Advice and Insights from Some Who Have Been There

These stories are from a number of years ago but we find them still very relevant today.  

February 2009

Deciding to move a loved one to an assisted living facility is not easy. In fact, it may be as difficult a decision as moving to a nursing home because the older adult will experience loss – the loss of home, of neighbors, of familiar rhythms in day-to-day life. The tips below offer ideas for making this transition easier by including the elder in decision-making, searching for quality care, minimizing loss and identifying positive aspects of this change in the elder’s life. Thanks to these Voices Members for their insights given to a member struggling with this transition for her mother. 


My mom moved into an Assisted Living from her own home. She was a really good sport about it and found that she actually had more freedom in the placeStateAL because she was able to move around the facility, and enjoy cooking, a manicure, crafts, and other people while at home she had been isolated even though she lived with my brother and his wife. Living in Assisted Living worked very well until her dementia worsened and like too many families we suffered when the facility just could not provide the care that they promised. Fortunately, we were able to find a small loving family care home where she lived the rest of her life.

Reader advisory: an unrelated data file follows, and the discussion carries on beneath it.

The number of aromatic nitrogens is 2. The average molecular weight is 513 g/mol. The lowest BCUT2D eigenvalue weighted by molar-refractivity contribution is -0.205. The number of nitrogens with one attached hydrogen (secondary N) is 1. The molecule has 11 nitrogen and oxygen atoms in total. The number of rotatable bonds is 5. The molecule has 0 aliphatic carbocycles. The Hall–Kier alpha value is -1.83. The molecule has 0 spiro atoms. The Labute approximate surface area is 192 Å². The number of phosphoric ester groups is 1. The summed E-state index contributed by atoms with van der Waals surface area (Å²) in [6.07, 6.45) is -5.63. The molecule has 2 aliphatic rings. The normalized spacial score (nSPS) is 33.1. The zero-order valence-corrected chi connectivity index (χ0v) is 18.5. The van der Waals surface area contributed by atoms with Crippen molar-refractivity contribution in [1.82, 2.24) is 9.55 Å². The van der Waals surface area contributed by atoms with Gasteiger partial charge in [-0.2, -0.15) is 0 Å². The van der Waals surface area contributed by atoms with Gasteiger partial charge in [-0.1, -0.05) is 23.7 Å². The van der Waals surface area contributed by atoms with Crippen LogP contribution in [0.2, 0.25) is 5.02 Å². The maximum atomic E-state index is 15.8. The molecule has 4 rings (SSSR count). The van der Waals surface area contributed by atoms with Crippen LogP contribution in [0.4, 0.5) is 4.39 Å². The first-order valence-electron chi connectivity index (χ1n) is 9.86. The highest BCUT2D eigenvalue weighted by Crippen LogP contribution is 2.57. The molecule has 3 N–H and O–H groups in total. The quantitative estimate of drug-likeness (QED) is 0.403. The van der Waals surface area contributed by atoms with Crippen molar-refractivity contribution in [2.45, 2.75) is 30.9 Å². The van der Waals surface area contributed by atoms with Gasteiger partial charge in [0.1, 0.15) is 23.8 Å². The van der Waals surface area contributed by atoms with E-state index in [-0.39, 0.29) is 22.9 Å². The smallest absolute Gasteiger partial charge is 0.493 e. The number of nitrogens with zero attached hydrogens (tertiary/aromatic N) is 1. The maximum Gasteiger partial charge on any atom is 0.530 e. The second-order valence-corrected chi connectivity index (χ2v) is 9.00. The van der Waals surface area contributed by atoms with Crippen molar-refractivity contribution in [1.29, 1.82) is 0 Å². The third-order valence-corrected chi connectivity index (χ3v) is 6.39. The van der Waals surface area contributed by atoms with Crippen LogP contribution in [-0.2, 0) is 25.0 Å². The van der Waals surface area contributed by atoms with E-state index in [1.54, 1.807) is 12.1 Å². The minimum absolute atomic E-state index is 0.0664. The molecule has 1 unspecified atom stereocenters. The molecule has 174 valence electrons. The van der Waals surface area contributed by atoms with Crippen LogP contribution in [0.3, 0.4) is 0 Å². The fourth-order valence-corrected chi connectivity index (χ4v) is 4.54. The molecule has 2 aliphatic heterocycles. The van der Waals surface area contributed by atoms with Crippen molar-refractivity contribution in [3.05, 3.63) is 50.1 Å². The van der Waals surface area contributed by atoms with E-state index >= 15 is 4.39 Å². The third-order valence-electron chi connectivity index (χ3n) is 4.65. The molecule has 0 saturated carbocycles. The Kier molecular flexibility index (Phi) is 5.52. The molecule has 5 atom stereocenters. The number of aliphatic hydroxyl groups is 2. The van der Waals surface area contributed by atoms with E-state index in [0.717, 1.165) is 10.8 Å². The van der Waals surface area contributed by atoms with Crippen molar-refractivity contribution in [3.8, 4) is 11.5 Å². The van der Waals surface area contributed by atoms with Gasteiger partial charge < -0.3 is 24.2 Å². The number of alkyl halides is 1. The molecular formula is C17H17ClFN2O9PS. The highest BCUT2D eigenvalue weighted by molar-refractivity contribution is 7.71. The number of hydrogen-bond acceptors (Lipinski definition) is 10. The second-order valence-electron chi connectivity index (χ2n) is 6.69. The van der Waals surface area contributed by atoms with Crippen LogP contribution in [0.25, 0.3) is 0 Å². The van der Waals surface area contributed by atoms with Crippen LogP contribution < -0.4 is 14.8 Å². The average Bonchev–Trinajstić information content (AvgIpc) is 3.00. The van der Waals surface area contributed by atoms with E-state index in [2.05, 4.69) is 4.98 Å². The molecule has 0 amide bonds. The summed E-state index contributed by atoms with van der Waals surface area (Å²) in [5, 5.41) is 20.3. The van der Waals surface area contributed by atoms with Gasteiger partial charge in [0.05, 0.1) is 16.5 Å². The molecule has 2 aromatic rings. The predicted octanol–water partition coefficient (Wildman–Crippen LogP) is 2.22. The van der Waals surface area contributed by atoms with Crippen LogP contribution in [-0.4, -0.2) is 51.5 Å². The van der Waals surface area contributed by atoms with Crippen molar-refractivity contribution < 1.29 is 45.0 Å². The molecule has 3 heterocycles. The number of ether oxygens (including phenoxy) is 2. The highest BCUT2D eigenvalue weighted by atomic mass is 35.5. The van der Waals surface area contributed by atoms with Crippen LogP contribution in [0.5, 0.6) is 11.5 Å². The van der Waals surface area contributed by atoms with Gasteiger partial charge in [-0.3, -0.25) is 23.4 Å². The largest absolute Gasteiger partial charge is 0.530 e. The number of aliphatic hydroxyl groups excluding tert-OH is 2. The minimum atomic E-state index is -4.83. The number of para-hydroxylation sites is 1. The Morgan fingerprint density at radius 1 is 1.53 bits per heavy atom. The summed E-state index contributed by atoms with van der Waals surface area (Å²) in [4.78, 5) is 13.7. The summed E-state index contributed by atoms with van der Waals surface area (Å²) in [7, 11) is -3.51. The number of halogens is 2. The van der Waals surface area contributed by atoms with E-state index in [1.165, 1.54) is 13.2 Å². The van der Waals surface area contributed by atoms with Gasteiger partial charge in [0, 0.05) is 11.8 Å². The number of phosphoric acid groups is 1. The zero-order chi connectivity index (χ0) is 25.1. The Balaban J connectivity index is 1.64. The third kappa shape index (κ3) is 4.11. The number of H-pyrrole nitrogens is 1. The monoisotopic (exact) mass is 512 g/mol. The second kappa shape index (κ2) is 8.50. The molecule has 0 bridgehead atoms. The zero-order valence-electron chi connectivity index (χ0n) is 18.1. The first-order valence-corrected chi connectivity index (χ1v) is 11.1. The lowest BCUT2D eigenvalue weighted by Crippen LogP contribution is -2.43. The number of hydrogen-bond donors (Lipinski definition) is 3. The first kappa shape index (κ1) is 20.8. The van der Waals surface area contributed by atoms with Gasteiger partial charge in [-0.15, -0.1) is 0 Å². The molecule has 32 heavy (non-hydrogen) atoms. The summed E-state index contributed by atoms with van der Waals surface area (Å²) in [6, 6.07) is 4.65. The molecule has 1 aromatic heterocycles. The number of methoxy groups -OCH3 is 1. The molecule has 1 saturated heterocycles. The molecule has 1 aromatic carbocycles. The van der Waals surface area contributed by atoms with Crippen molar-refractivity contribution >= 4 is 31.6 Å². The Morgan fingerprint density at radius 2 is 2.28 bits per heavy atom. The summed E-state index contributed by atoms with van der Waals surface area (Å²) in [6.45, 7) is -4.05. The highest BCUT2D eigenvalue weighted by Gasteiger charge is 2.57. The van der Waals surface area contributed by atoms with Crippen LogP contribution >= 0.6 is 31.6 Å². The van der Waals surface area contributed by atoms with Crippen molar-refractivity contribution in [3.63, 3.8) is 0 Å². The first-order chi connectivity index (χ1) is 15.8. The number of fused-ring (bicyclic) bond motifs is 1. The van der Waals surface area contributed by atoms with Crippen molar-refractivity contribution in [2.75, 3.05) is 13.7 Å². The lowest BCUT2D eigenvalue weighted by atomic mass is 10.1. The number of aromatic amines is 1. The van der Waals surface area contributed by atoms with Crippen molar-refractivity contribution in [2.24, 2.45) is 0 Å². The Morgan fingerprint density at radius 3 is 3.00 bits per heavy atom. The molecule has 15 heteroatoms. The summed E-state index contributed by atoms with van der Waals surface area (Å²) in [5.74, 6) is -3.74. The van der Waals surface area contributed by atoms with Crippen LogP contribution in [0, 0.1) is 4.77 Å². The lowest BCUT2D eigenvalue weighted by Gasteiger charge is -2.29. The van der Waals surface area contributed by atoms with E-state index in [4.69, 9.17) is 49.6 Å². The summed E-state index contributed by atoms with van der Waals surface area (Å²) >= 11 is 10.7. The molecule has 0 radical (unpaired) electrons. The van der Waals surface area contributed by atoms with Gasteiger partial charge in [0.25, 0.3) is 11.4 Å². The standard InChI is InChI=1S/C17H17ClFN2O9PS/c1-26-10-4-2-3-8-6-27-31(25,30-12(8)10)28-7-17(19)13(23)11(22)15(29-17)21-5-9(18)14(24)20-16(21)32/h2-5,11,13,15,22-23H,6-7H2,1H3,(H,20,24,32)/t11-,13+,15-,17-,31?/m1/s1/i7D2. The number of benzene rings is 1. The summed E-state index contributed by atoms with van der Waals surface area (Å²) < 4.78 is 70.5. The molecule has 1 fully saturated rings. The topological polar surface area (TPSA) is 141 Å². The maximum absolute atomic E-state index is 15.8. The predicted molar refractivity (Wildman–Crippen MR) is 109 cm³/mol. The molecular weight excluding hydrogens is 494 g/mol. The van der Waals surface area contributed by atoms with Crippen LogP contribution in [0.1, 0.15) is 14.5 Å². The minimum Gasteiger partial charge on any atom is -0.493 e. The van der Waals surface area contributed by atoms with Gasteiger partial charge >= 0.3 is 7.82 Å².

Here are some things that we found useful:
1 – Mom met with the administrator before moving in and asked questions. Even though she was quite frail, she asked about her religious freedom, her right to handle her own money, her right to stay in her room or leave it if she wanted, etc. I was so proud of her and learned so much from her.
2 – My mom chose her own room from the ones available and chose the color it was painted and the carpeting. She chose a room with a view of the school where my brother was principal and that also looked out at the Gazebo.
3 – My brother (who lived nearby) moved my mom’s things and arranged the room including pictures, etc. so that when she walked in it really did feel like home. We had discussed with her what she wanted to take, etc. My mom actually liked having fewer things because it simplified her life and decisions. She called the room “my safe nest”.
4 – We carefully reviewed the agreements that needed to be signed which did not include an arbitration clause but had some strange charges that we got taken off. It is also important to make sure the facility has fire sprinklers and alarms, and that the facility has regular fire drills.
5 – I visited quarterly and sometimes spent the night with my mom, developing relationships with the staff, doing crafts together, etc. I lauded them when they did things right (i.e., they were excellent at hydration – having “water boys” – students from the University – come by the room in the morning and afternoon offering fresh water in nice decanters and encouraging the residents to drink and checking on what else they needed.) I tried to give the staff insights about my mom that they would not know, like how she loved farming and sewing, etc. so that they would know her as a fuller person.
6 – From the beginning, I made it clear that I would raise any issues and problems with the admin and staff directly rather than make it a public issue. I did make it clear, however, that I knew what quality care looked like and that I expected that for my mom; also that I would not hesitate to report poor care if they did not resolve the problems.